Warren B. Powell
Professor Emeritus, Princeton University
Retirement brings an opportunity to think about a field from a fresh perspective. While reviewing the undergraduate course at Princeton taught in operations research (along with the textbooks, both widely used by other schools), I came to the conclusion that we are approaching how we introduce optimization completely backward, especially given the status of optimization solvers. There is far too much emphasis on sophisticated algorithms for complex problems and not enough emphasis on modeling decision problems that actually arise in practice.
My major observations:
- Optimization should be the science of making the best decisions we can.
- We should start with the simplest nontrivial decision problems that students are most familiar with. Examples include machine learning (a form of nonlinear optimization), and an array of sequential decision problems where the decisions may be binary (selling an asset, booking a flight, choosing a webpage design), discrete (choosing the best product to recommend, medical treatment, person to perform a task, …) or a continuous scalar (price, dosage, concentration, time, …).
- Most optimization courses in industrial engineering, operations research, MBA programs, … emphasize linear programs. Virtually no one without formal training has even heard of a linear program, and very few students who actually take a course in linear programming ever solve a linear program. Of course, there are many applications of linear programming (and integer programming), but these are more complex problems, and as a result, should not be the problems that students first see in an optimization course.
- Linear programs (along with integer and nonlinear programs) are always presented as static problems. However, the vast majority of optimization problems are used to make decisions that arise over time, which means they are sequential decision problems. In my approach, I start with classical static models and then illustrate how to view these as methods for making a single decision in a sequential problem.
I have designed a new approach for teaching introductory optimization courses. This can be downloaded in either of two formats:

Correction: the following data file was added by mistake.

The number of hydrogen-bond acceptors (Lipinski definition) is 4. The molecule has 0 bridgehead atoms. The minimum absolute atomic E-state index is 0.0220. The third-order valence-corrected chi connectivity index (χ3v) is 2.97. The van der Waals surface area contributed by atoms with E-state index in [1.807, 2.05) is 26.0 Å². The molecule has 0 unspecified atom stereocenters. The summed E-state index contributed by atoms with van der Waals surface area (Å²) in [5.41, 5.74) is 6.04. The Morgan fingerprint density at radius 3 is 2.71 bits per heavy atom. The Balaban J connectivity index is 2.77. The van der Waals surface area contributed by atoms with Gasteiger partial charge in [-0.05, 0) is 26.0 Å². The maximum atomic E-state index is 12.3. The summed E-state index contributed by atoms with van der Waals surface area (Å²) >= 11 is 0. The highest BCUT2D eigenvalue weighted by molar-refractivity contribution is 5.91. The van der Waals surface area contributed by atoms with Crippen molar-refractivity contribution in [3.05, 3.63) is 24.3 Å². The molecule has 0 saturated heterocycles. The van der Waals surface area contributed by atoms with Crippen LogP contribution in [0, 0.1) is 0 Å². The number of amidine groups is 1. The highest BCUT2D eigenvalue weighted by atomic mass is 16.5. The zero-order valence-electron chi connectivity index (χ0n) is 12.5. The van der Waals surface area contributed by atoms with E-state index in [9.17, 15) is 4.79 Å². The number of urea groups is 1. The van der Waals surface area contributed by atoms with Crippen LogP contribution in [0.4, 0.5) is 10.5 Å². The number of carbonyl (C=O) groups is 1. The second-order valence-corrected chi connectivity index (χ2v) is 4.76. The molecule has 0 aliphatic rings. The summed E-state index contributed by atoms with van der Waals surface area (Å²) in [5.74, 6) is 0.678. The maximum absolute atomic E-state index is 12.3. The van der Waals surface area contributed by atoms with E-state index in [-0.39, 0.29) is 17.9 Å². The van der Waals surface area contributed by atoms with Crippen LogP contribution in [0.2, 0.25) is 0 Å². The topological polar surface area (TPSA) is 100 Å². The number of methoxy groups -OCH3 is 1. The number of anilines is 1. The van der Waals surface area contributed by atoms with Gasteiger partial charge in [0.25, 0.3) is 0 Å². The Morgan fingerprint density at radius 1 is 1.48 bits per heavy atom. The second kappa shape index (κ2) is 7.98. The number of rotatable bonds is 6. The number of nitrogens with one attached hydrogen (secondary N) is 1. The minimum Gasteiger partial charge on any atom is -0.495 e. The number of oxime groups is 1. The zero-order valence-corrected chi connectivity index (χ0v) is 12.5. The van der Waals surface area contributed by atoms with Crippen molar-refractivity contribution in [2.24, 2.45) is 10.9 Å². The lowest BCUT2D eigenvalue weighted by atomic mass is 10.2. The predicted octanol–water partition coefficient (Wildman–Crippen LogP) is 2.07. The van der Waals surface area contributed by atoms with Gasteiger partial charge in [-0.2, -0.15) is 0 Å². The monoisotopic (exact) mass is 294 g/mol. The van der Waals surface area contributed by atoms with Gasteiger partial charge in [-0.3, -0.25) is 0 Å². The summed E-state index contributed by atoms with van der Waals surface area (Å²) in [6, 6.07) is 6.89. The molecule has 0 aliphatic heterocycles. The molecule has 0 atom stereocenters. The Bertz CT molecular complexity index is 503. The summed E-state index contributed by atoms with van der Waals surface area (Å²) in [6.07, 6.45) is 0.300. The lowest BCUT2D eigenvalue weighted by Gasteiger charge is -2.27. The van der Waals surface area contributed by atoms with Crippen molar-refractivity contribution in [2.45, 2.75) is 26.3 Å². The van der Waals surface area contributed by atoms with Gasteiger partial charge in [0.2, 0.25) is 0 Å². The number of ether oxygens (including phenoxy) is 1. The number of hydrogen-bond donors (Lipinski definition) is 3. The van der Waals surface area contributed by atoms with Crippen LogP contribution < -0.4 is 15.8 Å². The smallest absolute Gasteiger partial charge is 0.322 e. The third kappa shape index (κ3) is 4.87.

- Teaching introductory optimization (MS Word format – I recommend bringing this up with the navigation pane showing so you can see the entire outline)
- Teaching introductory optimization (pdf format).
I recommend reading the introductory material (sections 1-4). The body of the course is given in section 5 in the form of 11 topics. This is written for a potential course instructor of an optimization course but will be useful to anyone who has already taken a course in optimization. Given the length (the entire document is 90 pages), I recommend first skimming section 3 which provides an overview of the different topics, focusing on the pedagogical style.
The course starts by emphasizing problems that are very familiar to students. I start with machine learning problems given the very high level of awareness this field enjoys. These problems also lay an important foundation for optimizing parameters that will be used throughout the course.
I then transition to sequential decision problems, focusing on simple problems (selling an asset, ordering inventory, learning the best medical treatment) before transitioning to static (and then dynamic) shortest path problems (this is a simple form of linear program). I emphasize the use of parameterized functions for making decisions (this is what is most widely used in practice) which builds on the parameter tuning we introduced in machine learning.
The sequential decision problems are much simpler than linear programs, but do require handling uncertainty, which we do in the simplest possible way. Prior training in statistics is not necessary. The only use of calculus arises in our use of derivatives (or gradients), but I am not sure that this material needs an entire course in calculus. There is one optional segment that requires linear algebra (where I show a matrix-based version of the simplex method). I introduce how to generate random numbers using Monte Carlo simulation, but again, this is very basic.
Many people with formal training will recognize a sequential decision problem as a dynamic program, which normally leads to sophisticated material based on Bellman’s equation. The only time I use Bellman’s equation is to solve a simple deterministic shortest path problem. Please keep in mind that while the academic community likes to bring a high level of sophistication to optimization problems that involve uncertainty, people deal with uncertainty all the time, and there are methods for solving these problems that are quite simple.
Many of the topics on sequential decision problems are based on material that is available in my book Sequential Decision Analytics and Modeling which can be downloaded for free by clicking here. Otherwise, I assume anyone teaching this material will have their own favorite references for linear, integer, and nonlinear programming.